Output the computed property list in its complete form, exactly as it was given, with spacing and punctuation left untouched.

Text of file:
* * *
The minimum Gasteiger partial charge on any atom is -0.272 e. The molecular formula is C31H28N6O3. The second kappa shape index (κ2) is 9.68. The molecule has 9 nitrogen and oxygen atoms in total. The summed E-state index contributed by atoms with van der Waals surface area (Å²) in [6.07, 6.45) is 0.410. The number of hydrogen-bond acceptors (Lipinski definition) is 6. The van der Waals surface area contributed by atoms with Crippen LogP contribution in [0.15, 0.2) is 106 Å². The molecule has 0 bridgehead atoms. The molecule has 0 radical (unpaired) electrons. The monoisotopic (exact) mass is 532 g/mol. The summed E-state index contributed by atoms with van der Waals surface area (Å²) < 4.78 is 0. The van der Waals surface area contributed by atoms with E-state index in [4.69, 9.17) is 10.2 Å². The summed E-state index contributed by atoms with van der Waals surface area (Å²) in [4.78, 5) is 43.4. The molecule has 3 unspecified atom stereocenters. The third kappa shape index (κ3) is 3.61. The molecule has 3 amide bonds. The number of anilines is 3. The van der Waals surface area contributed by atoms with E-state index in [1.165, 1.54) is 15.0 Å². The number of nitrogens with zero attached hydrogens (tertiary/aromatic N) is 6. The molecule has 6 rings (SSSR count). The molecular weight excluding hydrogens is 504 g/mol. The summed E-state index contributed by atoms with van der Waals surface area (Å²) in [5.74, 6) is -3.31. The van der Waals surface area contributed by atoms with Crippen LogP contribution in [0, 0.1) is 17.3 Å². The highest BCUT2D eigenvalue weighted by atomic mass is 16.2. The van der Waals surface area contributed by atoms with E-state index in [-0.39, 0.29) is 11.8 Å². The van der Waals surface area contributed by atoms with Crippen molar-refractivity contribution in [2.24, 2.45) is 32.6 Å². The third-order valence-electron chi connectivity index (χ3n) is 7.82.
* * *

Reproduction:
The minimum Gasteiger partial charge on any atom is -0.272 e. The molecular formula is C31H28N6O3. The second kappa shape index (κ2) is 9.68. The molecule has 9 nitrogen and oxygen atoms in total. The summed E-state index contributed by atoms with van der Waals surface area (Å²) in [6.07, 6.45) is 0.410. The number of hydrogen-bond acceptors (Lipinski definition) is 6. The van der Waals surface area contributed by atoms with Crippen LogP contribution in [0.15, 0.2) is 106 Å². The molecule has 0 bridgehead atoms. The molecule has 0 radical (unpaired) electrons. The monoisotopic (exact) mass is 532 g/mol. The summed E-state index contributed by atoms with van der Waals surface area (Å²) < 4.78 is 0. The van der Waals surface area contributed by atoms with E-state index in [4.69, 9.17) is 10.2 Å². The summed E-state index contributed by atoms with van der Waals surface area (Å²) in [4.78, 5) is 43.4. The molecule has 3 unspecified atom stereocenters. The third kappa shape index (κ3) is 3.61. The molecule has 3 amide bonds. The number of anilines is 3. The van der Waals surface area contributed by atoms with E-state index in [1.165, 1.54) is 15.0 Å². The number of nitrogens with zero attached hydrogens (tertiary/aromatic N) is 6. The molecule has 6 rings (SSSR count). The molecular weight excluding hydrogens is 504 g/mol. The summed E-state index contributed by atoms with van der Waals surface area (Å²) in [5.74, 6) is -3.31. The van der Waals surface area contributed by atoms with Crippen LogP contribution in [0, 0.1) is 17.3 Å². The highest BCUT2D eigenvalue weighted by atomic mass is 16.2. The van der Waals surface area contributed by atoms with E-state index in [-0.39, 0.29) is 11.8 Å². The van der Waals surface area contributed by atoms with Crippen molar-refractivity contribution in [2.24, 2.45) is 32.6 Å². The third-order valence-electron chi connectivity index (χ3n) is 7.82.